In the middle of the night on our way to Warsaw. Traffic lights on the motorway slow us down every other mile. Low volume Metronomy beats won’t wake up the others, but give the scene a scent of detached stillness. Warsaw will be the 16th capital on our journey, albeit distinct in one important aspect. Poland is a nation on the rise. An island of success in the blue sea with 12 yellow stars. The forecasted growth rate for 2012 is 2.5%, where Germany presents a meagre 0.6% and Greece a catastrophic -4.4%. We have seen how a stagnating or even shrinking economy can depress whole countries. Is the opposite true for a country with a constantly growing economy? Will Poland be full of happy faces beaming with pride?
Politikya news magazine building, second floor. People rushing by, accelerating whilst they do. “Surely, we are proud. The West looked down on us for years. We have worked hard, made drastic reforms to get where we are now.” Wawrzyniec Smoczynski is Foreign Editor of Polityka (which can be compared to German Spiegel or the French Nouvel Observateur) and stands for the Poland he is unravelling in front of our eyes. Proficient in English and German, he left his country to broaden his horizon and came back to support his country with his skills. “Young poles are trying to form a new middle class. There might be a materalistic, even hedonistic attitude to them, yes. But if you ask me, it is due time that our young students can enjoy walking through Paris or London without being regarded as the poor Polish plumber.” On the political level weights are already shifting. “Behind closed doors the Germans are constantly asking us to join the Euro.” As Smoczinsky says: “The EU is blue, boring, and unelected.” Similarity between Champions League and Eurozone? Both lost some of their charme in recent times due to foul players, though will remain attractive for those in the second league.
Small office in a Warsaw University building, turning out to be former SS-Headquarters. Far too many chairs for such a small room. Lost between them sits Michal Bilewicz with a PhD on prejudice and identity. “Polish people always felt a very strong connection towards their country and their people, not only but also due to decades of oppressions. However, they are also very critical with their own kind. They are not used to thinking high of themeselves. We call that critical patriotism.” Apparently, critical patriotism renders you more openminded towards other groups. A model for a European patriotism? At least Europeans seem to have internalised being critical with themselves and their institutions. Yet the strong connection might be missing…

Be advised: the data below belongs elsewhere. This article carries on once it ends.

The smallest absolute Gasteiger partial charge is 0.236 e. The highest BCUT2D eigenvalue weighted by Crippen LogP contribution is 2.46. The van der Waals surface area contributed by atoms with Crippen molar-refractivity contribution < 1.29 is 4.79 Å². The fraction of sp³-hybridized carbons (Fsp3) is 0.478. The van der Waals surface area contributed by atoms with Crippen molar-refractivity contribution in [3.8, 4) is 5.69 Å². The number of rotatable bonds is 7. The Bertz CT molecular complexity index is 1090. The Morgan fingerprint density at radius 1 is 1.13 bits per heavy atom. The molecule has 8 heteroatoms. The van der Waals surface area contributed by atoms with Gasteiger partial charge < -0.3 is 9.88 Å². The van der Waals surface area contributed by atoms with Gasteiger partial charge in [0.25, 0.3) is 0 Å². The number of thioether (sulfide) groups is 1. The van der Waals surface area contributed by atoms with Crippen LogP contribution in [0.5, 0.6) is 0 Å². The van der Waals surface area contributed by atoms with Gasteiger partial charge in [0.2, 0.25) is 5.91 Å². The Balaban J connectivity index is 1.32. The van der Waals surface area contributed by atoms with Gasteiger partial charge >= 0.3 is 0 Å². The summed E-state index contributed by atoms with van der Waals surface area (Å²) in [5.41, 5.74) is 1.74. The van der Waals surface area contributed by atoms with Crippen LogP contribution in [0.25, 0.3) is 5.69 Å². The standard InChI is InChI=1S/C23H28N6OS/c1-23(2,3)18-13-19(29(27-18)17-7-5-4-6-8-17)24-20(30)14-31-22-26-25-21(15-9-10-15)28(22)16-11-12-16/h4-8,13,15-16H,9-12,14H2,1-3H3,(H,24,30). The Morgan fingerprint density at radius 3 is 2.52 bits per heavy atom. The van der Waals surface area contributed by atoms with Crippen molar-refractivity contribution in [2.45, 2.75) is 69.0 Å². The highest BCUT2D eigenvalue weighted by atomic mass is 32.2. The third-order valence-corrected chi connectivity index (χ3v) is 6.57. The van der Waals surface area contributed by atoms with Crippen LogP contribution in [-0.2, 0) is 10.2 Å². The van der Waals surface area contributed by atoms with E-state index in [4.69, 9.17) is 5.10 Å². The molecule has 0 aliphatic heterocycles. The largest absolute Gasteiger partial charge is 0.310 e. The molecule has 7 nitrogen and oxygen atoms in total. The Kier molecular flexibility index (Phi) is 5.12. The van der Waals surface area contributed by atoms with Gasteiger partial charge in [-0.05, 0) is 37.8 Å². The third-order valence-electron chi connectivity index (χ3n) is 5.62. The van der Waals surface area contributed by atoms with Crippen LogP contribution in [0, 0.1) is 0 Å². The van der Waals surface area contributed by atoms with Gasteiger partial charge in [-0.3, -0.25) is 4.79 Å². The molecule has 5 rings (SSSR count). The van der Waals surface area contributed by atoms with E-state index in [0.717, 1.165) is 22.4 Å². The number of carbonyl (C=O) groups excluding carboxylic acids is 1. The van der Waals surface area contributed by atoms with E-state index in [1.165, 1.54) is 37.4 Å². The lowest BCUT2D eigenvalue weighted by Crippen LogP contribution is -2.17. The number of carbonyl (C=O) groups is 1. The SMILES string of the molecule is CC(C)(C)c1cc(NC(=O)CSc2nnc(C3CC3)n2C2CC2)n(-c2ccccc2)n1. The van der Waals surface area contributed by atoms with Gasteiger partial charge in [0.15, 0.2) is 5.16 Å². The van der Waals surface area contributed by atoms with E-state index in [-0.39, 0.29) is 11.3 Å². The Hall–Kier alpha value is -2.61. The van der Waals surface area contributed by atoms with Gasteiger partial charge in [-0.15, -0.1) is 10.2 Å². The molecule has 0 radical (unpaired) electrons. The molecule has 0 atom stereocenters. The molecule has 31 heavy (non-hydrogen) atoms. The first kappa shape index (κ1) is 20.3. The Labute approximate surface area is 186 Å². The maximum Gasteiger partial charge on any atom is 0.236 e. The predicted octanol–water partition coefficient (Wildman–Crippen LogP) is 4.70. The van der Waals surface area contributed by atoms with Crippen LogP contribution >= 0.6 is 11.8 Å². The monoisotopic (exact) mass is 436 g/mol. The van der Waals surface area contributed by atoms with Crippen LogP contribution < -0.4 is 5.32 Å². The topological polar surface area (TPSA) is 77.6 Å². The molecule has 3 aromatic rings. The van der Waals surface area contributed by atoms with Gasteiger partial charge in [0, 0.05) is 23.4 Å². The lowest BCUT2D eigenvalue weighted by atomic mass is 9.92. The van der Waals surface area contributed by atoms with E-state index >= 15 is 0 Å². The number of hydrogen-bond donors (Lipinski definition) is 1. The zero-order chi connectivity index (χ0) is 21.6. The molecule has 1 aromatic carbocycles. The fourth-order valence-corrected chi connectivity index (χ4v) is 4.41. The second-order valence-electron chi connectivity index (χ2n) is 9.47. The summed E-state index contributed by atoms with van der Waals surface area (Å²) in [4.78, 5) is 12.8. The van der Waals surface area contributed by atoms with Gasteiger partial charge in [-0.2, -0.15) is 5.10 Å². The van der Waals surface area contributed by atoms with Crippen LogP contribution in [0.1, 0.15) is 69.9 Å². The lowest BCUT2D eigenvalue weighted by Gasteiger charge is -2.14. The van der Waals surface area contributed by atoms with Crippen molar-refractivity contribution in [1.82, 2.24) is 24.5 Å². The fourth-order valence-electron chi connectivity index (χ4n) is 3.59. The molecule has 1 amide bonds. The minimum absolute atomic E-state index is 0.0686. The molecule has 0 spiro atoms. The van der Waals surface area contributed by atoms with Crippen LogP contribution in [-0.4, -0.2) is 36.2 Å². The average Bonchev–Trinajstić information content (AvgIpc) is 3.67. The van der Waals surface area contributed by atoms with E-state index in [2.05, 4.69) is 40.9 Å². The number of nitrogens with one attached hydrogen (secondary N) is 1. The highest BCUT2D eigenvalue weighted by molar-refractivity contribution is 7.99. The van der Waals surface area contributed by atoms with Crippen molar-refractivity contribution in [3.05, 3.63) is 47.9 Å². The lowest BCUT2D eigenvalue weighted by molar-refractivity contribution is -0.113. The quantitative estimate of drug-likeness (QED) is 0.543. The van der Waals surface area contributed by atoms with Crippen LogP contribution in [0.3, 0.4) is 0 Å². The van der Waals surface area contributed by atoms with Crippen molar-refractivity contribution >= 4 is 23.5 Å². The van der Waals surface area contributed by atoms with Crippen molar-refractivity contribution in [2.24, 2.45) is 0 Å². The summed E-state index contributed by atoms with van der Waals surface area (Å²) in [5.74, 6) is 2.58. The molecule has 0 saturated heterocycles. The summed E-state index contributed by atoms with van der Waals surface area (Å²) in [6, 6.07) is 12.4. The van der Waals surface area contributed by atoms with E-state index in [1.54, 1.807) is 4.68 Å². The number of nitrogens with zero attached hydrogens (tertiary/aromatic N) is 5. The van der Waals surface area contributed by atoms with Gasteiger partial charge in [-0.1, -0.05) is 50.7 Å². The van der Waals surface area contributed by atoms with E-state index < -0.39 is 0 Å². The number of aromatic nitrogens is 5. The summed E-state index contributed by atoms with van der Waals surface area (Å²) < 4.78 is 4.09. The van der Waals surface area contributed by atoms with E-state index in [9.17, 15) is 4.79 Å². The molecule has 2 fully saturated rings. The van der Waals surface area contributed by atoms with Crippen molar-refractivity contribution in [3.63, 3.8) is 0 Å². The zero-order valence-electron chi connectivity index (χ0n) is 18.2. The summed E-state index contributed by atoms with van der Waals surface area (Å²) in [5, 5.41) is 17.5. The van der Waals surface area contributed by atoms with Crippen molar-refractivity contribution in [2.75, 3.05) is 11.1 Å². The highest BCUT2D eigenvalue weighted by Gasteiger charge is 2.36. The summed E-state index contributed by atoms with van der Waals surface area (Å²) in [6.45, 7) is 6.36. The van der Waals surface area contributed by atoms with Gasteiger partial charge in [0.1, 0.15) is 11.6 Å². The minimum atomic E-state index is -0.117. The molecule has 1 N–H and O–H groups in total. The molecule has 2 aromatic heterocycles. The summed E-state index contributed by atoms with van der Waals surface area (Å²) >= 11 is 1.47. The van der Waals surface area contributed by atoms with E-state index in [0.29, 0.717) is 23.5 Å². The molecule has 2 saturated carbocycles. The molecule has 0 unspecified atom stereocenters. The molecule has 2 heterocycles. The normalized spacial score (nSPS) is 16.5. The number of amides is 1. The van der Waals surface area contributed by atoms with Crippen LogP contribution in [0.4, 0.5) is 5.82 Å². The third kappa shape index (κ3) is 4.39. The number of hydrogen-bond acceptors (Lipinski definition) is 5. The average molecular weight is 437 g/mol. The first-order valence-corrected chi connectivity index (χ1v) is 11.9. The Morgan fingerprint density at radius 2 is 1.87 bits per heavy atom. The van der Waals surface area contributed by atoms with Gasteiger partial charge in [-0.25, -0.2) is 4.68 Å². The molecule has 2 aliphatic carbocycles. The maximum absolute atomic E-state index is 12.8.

Warmed by a polish “Eintopf”, artistically prepared by our host, Karol. Hands in jackets, strolling through a rainy night alongside former Warsaw Ghetto. Whishing for nationalistic tendencies never to come back. First thought: Moving beyond the national identity towards a European one can and should never mean loosing our respective cultural memory. Bilewicz concluded earlier that only the memory of the Waimarer Republic saves Europe from falling into segregationary traps in times of economic distress. Second thought: The “Eintopf” and welcoming reception by Karol build on a long process of forgiving. If in the past the EU furthered that process, we are thankful. If it can furthermore help solving international conflicts in the times to come, its worth promoting. Presently, it’s time to go to bed.
Jugendstil staircase, leaning to the walls and finding our breaths after climbing to the 6th floor. We should have taken the elevator. Knock knock knock. We are here for Mr. Kucharczyk, Jacek Kucharczyk. Yes, that would be lovely: two coffee and a tea, please. “Europe is not only about the past! Poland did not want to join the EU to become part of a retirement community.” Mr. Kucharczyk, head of the Institute of Public Affairs, is annoyed by the myth that the enlargement was part of the problem. “Especially in France this is circulating – Central Europe is shifting, economic growth is shifting. France will have to understand that.” His solution for the current crisis: more competences to Brussels and pushing European borders further eastward. “We need the European peer pressure to work and Germany to lead the way.”
Yes, we found a lot of optimism. But Poles don’t beam with pride. They turn out to be a critical, hard working, and ambitious lot, which sometimes has a hard time being openminded towards its eastern neighbours – quite like some central Europeans. Some might call the youth hedonistic. We experienced them as very hospitable people, willingly sharing their good temper with everyone who is around. And who generally, despite to what the elderly say, see Europe as a huge chance and positive influence for their country and themselves: “Europe? At least it’s better than Russia, isn’t it?” says Karol smilingly and waves while we head off towards Latvia.
Thanks to Patryk for organising our stay and a marvellous discussion round and to all those who came for their vivid participation!